The mean duration of the patients’ illness was 30.8 weeks (SD=24.9). Thirteen patients had never taken an antipsychotic, 18 were treated with typical antipsychotics, and seven were treated with atypical antipsychotics. The mean duration of treatment for medicated patients was 4.6 weeks (SD=3.0). Research psychiatrists (D.G.F., S.O’C., V.C.D.) rated symptoms using the Positive and Negative Syndrome Scale (15) within 5 days of MRI scanning. Inter- and intrarater reliability (over a period of 1 year), obtained from videotaped patient interviews, was above r=0.90.

Patients were recruited as inpatients or outpatients from a catchment area including inner and outer London. Comparison subjects were recruited from the same area; these volunteers had no history of mental disorder themselves or of psychosis among first-degree relatives. Scanning of patients and comparison subjects was interleaved.

All participants provided written informed consent. The study was approved by the Ethics Committee of the Bethlem and Maudsley National Health Service Trust.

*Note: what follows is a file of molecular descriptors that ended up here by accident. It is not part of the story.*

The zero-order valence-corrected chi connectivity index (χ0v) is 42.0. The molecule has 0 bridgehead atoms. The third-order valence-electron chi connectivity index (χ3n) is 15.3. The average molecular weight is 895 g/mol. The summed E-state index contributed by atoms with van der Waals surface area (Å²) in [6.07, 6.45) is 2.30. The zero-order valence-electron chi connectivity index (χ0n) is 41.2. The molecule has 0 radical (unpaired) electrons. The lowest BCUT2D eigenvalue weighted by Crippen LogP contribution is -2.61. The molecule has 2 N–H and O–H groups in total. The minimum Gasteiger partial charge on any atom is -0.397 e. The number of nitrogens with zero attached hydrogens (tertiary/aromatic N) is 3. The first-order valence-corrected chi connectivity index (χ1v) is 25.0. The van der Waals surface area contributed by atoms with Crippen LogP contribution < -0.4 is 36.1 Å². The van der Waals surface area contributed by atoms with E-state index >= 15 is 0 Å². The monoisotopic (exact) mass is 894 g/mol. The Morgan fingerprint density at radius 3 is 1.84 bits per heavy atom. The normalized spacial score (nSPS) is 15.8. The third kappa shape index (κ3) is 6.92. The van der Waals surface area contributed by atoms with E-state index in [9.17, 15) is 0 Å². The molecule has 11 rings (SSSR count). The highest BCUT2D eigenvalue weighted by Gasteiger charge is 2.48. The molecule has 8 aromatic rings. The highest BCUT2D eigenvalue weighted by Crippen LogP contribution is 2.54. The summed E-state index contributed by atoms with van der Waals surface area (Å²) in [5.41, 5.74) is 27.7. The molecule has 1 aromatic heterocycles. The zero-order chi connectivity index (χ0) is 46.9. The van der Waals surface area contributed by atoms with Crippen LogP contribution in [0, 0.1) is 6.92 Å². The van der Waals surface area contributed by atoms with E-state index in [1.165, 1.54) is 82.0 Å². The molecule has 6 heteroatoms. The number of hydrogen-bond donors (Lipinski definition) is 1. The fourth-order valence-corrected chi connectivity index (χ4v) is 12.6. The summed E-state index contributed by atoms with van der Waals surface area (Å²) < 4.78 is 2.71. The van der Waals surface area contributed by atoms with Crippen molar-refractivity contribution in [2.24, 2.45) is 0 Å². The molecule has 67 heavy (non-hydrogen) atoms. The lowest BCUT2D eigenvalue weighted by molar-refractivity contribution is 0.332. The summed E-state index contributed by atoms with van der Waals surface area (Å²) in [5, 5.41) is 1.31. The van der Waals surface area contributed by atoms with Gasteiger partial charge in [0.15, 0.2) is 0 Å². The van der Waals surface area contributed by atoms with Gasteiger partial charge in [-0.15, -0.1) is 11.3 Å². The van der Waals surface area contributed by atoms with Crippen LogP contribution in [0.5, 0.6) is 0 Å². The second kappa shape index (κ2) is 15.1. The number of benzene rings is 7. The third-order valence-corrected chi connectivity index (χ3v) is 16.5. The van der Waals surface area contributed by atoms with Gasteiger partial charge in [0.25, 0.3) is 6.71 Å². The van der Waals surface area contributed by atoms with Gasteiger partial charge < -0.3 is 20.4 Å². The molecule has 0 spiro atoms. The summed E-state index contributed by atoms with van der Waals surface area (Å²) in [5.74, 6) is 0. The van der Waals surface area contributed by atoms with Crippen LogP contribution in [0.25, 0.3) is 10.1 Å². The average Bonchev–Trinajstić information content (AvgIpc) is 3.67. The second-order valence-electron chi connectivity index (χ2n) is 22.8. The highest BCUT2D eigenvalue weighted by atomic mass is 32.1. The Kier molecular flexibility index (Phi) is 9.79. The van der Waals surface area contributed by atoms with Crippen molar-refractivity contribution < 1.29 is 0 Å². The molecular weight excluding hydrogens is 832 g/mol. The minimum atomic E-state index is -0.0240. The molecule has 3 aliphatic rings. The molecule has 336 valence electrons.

Brains were scanned with a 1.5-tesla GE Signa Advantage MRI scanner (Milwaukee). Three-dimensional T1-weighted spoiled gradient recalled scans were acquired in the axial plane with the following sequence: TE=2.2 msec, TI=300 msec, TR=11.3 msec, field of view=22 cm, flip angle=20°>, number of excitations=1, producing 124 1.5-mm slices. A phantom was scanned biweekly for quality control.

Thalamic boundaries were based on detailed guidelines described elsewhere (11). Volumetric measurements were obtained by using stereological assessment software (MEASURE [16]). Thalamic ratings were performed by one researcher (U.E.) who was blind to diagnostic status. Inter- and intrarater reliabilities (over a period of 1 month), computed in a random sample of 10 brains, were r=0.82 (p<0.001) and r=0.99 (p<0.001), respectively.